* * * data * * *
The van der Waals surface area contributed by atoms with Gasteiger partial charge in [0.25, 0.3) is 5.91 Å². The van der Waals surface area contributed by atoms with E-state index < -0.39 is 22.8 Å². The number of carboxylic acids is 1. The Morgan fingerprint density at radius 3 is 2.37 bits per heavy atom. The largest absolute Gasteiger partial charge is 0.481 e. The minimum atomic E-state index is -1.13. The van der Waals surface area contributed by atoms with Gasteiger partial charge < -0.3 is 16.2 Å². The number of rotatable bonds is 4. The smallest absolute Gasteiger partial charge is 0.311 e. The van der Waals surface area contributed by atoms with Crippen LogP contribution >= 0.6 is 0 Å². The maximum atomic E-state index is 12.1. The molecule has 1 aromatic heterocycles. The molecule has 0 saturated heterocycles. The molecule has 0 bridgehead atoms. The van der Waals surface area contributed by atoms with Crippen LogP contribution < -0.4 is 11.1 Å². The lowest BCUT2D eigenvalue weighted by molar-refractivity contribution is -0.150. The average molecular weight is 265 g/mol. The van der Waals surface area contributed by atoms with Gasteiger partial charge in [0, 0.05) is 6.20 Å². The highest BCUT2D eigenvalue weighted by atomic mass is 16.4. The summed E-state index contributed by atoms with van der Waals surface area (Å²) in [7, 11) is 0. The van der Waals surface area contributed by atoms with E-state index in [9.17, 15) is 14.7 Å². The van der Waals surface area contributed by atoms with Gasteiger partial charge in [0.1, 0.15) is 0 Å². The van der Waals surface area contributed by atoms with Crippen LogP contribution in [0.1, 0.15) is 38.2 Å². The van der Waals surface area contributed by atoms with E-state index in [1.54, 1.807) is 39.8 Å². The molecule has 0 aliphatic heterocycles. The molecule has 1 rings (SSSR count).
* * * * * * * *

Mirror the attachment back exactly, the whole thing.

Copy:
The van der Waals surface area contributed by atoms with Gasteiger partial charge in [0.25, 0.3) is 5.91 Å². The van der Waals surface area contributed by atoms with E-state index < -0.39 is 22.8 Å². The number of carboxylic acids is 1. The Morgan fingerprint density at radius 3 is 2.37 bits per heavy atom. The largest absolute Gasteiger partial charge is 0.481 e. The minimum atomic E-state index is -1.13. The van der Waals surface area contributed by atoms with Gasteiger partial charge < -0.3 is 16.2 Å². The number of rotatable bonds is 4. The smallest absolute Gasteiger partial charge is 0.311 e. The van der Waals surface area contributed by atoms with Crippen LogP contribution >= 0.6 is 0 Å². The maximum atomic E-state index is 12.1. The molecule has 1 aromatic heterocycles. The molecule has 0 saturated heterocycles. The molecule has 0 bridgehead atoms. The van der Waals surface area contributed by atoms with Crippen LogP contribution < -0.4 is 11.1 Å². The lowest BCUT2D eigenvalue weighted by molar-refractivity contribution is -0.150. The average molecular weight is 265 g/mol. The van der Waals surface area contributed by atoms with Gasteiger partial charge in [0, 0.05) is 6.20 Å². The highest BCUT2D eigenvalue weighted by atomic mass is 16.4. The summed E-state index contributed by atoms with van der Waals surface area (Å²) in [7, 11) is 0. The van der Waals surface area contributed by atoms with E-state index in [9.17, 15) is 14.7 Å². The van der Waals surface area contributed by atoms with Gasteiger partial charge in [0.1, 0.15) is 0 Å². The van der Waals surface area contributed by atoms with Crippen LogP contribution in [0.1, 0.15) is 38.2 Å². The van der Waals surface area contributed by atoms with E-state index in [1.54, 1.807) is 39.8 Å². The molecule has 0 aliphatic heterocycles. The molecule has 1 rings (SSSR count).